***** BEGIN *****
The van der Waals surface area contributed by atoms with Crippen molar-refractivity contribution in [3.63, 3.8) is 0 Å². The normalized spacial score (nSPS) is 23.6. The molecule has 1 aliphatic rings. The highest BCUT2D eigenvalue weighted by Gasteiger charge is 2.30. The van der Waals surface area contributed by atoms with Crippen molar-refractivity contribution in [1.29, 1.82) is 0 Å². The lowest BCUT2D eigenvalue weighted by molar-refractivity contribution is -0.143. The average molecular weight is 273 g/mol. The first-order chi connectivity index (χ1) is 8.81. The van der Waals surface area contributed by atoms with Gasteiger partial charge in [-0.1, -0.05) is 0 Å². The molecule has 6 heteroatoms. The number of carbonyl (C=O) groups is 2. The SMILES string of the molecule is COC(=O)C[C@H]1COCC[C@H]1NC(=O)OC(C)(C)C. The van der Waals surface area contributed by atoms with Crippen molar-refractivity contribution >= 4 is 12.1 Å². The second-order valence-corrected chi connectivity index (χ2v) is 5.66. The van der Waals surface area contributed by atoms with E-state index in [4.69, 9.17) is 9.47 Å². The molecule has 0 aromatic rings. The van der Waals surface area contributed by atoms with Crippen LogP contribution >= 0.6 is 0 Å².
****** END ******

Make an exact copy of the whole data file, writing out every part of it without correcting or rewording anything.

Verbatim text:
The van der Waals surface area contributed by atoms with Crippen molar-refractivity contribution in [3.63, 3.8) is 0 Å². The normalized spacial score (nSPS) is 23.6. The molecule has 1 aliphatic rings. The highest BCUT2D eigenvalue weighted by Gasteiger charge is 2.30. The van der Waals surface area contributed by atoms with Crippen molar-refractivity contribution in [1.29, 1.82) is 0 Å². The lowest BCUT2D eigenvalue weighted by molar-refractivity contribution is -0.143. The average molecular weight is 273 g/mol. The first-order chi connectivity index (χ1) is 8.81. The van der Waals surface area contributed by atoms with Gasteiger partial charge in [-0.1, -0.05) is 0 Å². The molecule has 6 heteroatoms. The number of carbonyl (C=O) groups is 2. The SMILES string of the molecule is COC(=O)C[C@H]1COCC[C@H]1NC(=O)OC(C)(C)C. The van der Waals surface area contributed by atoms with Crippen molar-refractivity contribution >= 4 is 12.1 Å². The second-order valence-corrected chi connectivity index (χ2v) is 5.66. The van der Waals surface area contributed by atoms with E-state index in [4.69, 9.17) is 9.47 Å². The molecule has 0 aromatic rings. The van der Waals surface area contributed by atoms with Crippen LogP contribution >= 0.6 is 0 Å².